Immigration law imposes its harshest consequences on noncitizens who have a conviction, or even evidence of conduct relating to, a drug crime. This is an especially fast-changing area of crim/imm, and new defenses are emerging each year. In this interactive webinar, we will present a comprehensive overview of the potential consequences and an explanation of established and potential defenses in this area. This will include an update on how the “categorical approach” to analyzing a drug conviction can save the day.
Kathy Brady, ILRC Senior Staff Attorney
Kathy has served with the ILRC since 1987 and has contributed to numerous ILRC projects. Kathy graduated from Stanford University and Boalt Hall School of Law. She taught immigration law as an adjunct professor at Santa Clara University and New College School of Law, and supervised students at the Stanford University Law School Immigration Clinic. Her expertise includes the immigration consequences of criminal convictions; issues affecting immigrant children and mixed families; immigration consultant and consumer fraud; naturalization; family immigration; legal status for immigrant victims of domestic violence through the Violence Against Women Act provisions (VAWA); and trial skills. She is the primary author of Defending Immigrants in the Ninth Circuit, which in its current form and as the former California Criminal Law and Immigration has been a publication since 1990. With Norton Tooby, she is the co-author of the 2014 CEB publication California Criminal Defense of Immigrants, and for many years was co-author of the section on defending noncitizens in the CEB manual California Criminal Law: Procedure and Practice. She also is a co-author of the ILRC's Special Immigrant Juvenile Status and the Immigration Benchbook for Juvenile and Family Courts. She has helped found coalitions and projects to address these issues, including serving as a co-founder of the Defending Immigrants Partnership and the Immigrant Justice Network. She authored briefs in key Ninth Circuit cases on immigration and crimes. In 2007, she received the Carol King award for advocacy from the National Immigration Project of the National Lawyers Guild, and she served as a Commissioner to the ABA Commission on Immigration from 2009-2012. Prior to working at the ILRC, Kathy was in private practice with the immigration firm of Park and Associates. She is conversant in Spanish.
Michael K. Mehr – Law Offices of Michael K. Mehr
Michael K. Mehr is a nationally recognized expert in the field of immigration consequences of criminal convictions. He lectures widely to immigration attorneys, public defenders, and private criminal defense counsel. He is a co-author of several immigration and crimes publications, including ILRC’s Defending Immigrants in the Ninth Circuit and the chapter on defending immigrants in California Criminal Defense – Procedure and Practice (CEB). He served as the expert witness in immigration law in the landmark California Appeals Court case of People v. Bautista (2004)115 Cal.App.4th 229, which held that failure to defend against an aggravated felony can be ineffective assistance of counsel, and he was counsel in several key published decisions on crim/imm in the Ninth Circuit.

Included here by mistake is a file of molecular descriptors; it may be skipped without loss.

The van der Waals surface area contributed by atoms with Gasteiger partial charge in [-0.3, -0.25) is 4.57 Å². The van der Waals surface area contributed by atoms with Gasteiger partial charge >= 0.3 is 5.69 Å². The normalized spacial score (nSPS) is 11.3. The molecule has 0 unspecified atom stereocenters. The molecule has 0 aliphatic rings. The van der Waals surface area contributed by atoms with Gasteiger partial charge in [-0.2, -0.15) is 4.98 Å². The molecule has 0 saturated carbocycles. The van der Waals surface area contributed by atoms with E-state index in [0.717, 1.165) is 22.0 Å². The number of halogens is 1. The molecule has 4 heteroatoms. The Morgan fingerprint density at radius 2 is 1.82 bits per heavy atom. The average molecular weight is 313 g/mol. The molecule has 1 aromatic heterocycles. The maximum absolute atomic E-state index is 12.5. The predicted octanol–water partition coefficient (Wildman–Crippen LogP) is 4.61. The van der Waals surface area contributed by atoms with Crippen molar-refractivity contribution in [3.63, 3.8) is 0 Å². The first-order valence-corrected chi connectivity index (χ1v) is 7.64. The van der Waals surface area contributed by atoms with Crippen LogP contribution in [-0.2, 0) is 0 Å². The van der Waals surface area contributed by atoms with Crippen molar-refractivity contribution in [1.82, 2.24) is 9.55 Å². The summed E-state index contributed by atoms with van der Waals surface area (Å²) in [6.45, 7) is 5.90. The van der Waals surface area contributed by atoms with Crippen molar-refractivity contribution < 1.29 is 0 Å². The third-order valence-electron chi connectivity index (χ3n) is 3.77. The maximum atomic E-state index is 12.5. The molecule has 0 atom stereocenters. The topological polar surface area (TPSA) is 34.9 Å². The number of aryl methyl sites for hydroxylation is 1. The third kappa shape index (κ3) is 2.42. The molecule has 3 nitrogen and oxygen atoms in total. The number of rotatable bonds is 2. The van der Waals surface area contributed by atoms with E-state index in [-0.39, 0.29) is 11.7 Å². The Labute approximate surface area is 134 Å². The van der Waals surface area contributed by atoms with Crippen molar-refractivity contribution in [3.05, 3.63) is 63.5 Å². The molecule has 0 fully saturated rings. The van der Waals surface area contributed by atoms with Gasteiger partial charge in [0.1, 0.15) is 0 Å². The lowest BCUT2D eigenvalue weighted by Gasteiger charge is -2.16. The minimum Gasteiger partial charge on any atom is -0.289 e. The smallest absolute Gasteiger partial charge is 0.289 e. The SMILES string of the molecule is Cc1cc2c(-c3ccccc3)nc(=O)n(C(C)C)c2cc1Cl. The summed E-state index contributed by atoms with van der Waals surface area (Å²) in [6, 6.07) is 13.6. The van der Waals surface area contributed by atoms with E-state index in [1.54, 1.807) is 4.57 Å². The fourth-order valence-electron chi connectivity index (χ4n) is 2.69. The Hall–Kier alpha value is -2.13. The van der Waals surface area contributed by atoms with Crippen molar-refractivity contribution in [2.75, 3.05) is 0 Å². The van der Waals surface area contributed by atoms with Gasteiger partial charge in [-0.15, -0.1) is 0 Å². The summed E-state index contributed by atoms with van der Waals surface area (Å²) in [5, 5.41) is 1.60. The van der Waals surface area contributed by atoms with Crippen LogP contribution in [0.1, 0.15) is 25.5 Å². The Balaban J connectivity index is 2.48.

Graciela Martinez, Deputy Public Defender-Los Angeles County Public Defender's Office
Ms. Martinez is a deputy public defender with the Los Angeles County Public Defender’s Office. She consults with and advises attorneys in her Office and other criminal defense attorneys throughout California on issues relating to criminal convictions and the resultant immigration penalties. As a guide for criminal defense attorneys, Ms. Martinez writes and regularly updates written materials that effectively and simply communicate the interplay between criminal and immigration law. Her corroborative work has been instrumental in strengthening the professional relationships between criminal defense and immigration attorneys. Ms. Martinez works closely with outside organizations such as the California Public Defender’s Association, Immigrant Legal Resource Center, Public Counsel, and ACLU. She has lectured on the interplay between criminal and immigration law at UCLA Law School, UCI Law School, and Loyola Law School. She is presently on the board of the California Public Defender’s Association and is a member of their Legislative Committee.
Angie Junck, ILRC Supervising Attorney
Angie is a supervising attorney at the ILRC. She joined the ILRC in 2005 as a New Voices fellow. She specializes in the immigration consequences of crime and delinquency, immigration enforcement, and immigrant youth issues. She is a co-author of several ILRC publications including, Defending Immigrants in the Ninth Circuit: The Impact of Crimes under California and Other State Laws, Remedies and Strategies for Permanent Resident Clients, and Special Immigrant Juvenile Status and Other Immigration Options for Children & Youth. She helps coordinate two national collaboratives that address the intersection of the immigration and criminal justice systems—the Defending Immigrants Project, a collaborative devoted to protecting the rights of immigrants accused of crimes by providing advocacy and support within the criminal justice system and the Immigrant Justice Network, a collaborative to eliminate unjust immigration penalties for immigrants and end the criminalization of immigrant communities. She sits on the American Bar Association's Immigration Commission and is the co-chair of the Immigration Committee of the ABA's Criminal Justice Section. Prior to joining the ILRC, she worked on post-conviction relief for immigrants at the Law Offices of Norton Tooby and advocated on behalf of incarcerated survivors of domestic violence as the co-coordinator of Free Battered Women and a member of the Habeas Project. She is a proficient Spanish speaker.